Inorrect wheel alignment leads to faster and uneven tyre wear, unbalanced wheels and heavier steering. The larger diameter wheels of Series Land Rovers, relative to many cars, means that these tell-tale effects go unnoticed for longer.
Commercial wheel alignment checks and subsequent adjustment are the best way to go. However, self-diagnosis has a place, because checks can be carried out as frequently as you wish, at no cost. This is an important factor, as off-road driving is a prime possible cause of wheel alignment problems. We don't often feel obliged to check wheel alignment after each vigorous off-road activity, yet ideally we should do so.
Keeping a Series Land Rover on the road these days is becoming increasingly expensive so this months homepage is designed to help reduce some costs.
Many of us already have a simple tyre depth gauge as shown in the photo (above). They are frequently supplied with other car accessories such as tyre pumps. The DIY alignment tool simply consists of a securely mounted gauge at the end of some sort of rigid and straight probe.
The photo (above) shows a standard plastic electric conduit - the sort that has a snap-on cover. The gauge is inserted upto its shoulder and is taped over to prevent movement. Another possibility is to drill a suitable sized hole in a wooden dowel or lath and insert the gauge into it. Innovation is the mother of invention, so look around to see what you have available to do the same job. Rigidity is important though. You may well be able to modify the tool design to enable you to read the gauge without having to remove it first.
The tool should be cut to the length corresponding to the distance between the inside edges of the front wheel rims. The down side of the tool is that is will only be usable on a Series Land Rover, though the principle can be used to construct a similar tool for any car. It is important to have the gauge itself set to about half extension when the tool is cut to size, otherwise insufficient adjustment will be available.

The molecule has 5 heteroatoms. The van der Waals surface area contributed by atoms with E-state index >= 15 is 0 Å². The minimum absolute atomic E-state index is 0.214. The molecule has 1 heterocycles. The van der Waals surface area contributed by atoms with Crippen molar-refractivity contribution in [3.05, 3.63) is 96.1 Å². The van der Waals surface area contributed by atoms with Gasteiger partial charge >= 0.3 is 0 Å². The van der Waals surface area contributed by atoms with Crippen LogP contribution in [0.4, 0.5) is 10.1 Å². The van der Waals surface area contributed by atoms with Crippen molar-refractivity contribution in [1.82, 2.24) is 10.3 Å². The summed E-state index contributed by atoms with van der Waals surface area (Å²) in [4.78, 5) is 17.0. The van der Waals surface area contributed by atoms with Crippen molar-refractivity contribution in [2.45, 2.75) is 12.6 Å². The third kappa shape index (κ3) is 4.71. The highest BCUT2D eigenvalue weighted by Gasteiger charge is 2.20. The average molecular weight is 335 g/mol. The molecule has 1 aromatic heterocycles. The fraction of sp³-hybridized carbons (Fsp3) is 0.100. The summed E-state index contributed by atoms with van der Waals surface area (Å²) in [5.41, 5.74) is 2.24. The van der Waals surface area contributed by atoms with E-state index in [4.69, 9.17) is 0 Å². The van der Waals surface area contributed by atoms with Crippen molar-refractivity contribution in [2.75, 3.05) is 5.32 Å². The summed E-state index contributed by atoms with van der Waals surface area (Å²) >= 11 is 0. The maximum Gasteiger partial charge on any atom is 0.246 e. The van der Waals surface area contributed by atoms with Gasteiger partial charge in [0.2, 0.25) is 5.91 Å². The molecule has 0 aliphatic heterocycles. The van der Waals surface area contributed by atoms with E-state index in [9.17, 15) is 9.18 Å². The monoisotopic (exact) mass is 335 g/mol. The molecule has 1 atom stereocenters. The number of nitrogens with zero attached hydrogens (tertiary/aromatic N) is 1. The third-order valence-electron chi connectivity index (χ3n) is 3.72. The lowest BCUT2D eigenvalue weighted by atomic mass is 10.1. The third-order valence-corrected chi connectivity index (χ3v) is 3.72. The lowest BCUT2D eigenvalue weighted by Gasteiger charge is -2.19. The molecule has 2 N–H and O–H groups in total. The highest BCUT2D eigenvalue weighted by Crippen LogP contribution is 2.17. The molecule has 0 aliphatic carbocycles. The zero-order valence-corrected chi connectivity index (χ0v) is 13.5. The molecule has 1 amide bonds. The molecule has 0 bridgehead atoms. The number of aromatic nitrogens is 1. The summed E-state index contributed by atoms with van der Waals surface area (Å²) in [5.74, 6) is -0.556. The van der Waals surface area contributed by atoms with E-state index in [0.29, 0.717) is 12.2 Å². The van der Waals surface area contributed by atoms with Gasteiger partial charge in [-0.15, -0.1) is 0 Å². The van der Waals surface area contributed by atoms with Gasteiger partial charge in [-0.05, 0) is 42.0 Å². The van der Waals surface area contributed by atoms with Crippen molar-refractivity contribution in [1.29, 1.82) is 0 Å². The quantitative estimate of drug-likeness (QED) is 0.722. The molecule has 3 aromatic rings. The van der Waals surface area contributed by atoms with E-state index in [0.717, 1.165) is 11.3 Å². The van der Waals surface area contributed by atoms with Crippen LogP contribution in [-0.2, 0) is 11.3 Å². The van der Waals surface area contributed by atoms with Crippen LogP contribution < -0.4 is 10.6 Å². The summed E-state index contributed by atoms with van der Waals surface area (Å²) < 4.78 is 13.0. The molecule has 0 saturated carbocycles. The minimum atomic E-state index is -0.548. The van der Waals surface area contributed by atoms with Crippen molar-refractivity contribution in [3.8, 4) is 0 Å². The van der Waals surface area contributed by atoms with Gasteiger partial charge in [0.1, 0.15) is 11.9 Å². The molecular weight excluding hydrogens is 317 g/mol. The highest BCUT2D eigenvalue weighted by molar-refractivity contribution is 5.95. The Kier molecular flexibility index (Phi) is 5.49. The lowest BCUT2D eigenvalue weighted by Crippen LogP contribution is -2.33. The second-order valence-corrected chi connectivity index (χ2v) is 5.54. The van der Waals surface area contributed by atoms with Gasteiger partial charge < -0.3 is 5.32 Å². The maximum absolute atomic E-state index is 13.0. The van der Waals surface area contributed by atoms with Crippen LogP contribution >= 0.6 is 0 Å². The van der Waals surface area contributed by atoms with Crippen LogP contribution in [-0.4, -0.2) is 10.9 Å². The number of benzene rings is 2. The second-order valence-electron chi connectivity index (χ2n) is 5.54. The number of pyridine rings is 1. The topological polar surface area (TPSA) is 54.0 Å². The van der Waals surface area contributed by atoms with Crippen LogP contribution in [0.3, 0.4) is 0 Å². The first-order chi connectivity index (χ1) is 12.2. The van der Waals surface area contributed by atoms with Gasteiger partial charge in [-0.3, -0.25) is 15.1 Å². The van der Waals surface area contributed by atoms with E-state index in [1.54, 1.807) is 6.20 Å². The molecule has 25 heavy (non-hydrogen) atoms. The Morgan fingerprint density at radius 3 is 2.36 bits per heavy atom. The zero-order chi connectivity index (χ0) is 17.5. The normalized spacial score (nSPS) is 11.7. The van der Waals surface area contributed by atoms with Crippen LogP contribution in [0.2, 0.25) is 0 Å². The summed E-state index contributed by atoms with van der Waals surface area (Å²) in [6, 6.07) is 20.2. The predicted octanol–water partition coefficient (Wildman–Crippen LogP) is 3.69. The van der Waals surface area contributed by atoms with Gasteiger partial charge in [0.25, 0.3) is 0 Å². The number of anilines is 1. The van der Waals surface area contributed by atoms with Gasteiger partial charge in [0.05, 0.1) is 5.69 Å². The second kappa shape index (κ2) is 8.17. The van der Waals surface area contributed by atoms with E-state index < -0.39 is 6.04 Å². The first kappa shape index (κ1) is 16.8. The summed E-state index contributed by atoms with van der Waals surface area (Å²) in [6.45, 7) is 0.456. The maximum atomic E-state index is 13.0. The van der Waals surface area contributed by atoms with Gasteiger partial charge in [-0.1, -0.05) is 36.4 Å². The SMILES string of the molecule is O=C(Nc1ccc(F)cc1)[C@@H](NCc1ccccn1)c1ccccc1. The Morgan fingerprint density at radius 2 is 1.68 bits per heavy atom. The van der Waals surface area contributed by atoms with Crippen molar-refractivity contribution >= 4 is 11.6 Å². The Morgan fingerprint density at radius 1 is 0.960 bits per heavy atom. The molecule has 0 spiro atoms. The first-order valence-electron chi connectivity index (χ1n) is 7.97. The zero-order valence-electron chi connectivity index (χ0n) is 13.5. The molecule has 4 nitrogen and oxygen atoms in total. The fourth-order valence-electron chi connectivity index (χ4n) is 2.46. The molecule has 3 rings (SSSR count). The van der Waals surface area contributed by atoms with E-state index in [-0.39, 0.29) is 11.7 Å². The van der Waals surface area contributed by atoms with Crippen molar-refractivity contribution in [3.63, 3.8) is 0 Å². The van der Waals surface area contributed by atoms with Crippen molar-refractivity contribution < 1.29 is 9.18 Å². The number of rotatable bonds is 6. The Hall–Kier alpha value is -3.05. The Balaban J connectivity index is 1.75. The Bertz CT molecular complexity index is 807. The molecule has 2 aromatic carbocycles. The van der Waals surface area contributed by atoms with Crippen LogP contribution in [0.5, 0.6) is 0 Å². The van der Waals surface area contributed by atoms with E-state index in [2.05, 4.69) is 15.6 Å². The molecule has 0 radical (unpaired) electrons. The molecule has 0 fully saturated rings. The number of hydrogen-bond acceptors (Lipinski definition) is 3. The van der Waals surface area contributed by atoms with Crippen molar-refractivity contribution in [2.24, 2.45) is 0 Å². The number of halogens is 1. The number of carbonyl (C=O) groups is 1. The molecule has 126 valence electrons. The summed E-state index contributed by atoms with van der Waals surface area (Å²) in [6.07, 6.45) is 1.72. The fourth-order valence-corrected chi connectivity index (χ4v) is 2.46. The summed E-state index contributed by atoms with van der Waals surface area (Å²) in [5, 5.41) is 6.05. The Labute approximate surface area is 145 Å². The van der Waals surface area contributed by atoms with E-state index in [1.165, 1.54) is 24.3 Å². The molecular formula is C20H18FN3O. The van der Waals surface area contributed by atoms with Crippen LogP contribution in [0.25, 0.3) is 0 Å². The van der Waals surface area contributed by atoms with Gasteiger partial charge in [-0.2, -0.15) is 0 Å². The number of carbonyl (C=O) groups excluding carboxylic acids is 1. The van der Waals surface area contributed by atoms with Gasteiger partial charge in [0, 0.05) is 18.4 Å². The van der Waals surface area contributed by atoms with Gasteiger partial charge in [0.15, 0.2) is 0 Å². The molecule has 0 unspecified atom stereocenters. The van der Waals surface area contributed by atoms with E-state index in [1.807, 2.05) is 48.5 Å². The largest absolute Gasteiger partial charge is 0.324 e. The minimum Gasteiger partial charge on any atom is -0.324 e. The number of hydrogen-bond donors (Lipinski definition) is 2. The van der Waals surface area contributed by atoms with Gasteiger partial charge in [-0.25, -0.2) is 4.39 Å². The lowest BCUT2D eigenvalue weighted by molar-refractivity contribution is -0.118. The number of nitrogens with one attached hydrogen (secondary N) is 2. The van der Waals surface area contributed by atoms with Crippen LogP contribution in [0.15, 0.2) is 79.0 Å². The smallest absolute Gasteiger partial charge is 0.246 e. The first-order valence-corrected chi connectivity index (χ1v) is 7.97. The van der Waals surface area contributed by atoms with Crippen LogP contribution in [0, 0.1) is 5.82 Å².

To use the tool, set the non-gauge end of the tool firmly against the front edge of the wheel rim at mid height of the rim (photo below).
Standard rims for a Series Land Rover have good protruding edges that the tool can be located on. Adjust the gauge to touch the opposite wheel rim at the same height (photo below).
Carefully remove the tool, detach the gauge and read the depth in mm.
Repeat the process between the
middle rear edges of the same wheel rims. There should be an increase in the gauge reading of not less than 1mm and not more than 2.5mm. If there is no increase in reading, or even a decrease, then the wheels are in a toe-out configuration instead of toe-in. If the increase exceeds 2.5mm then the toe-in is too much. All standard SWB & LWB Series I,II,IIA & III Land Rovers have the same toe-in measurements.
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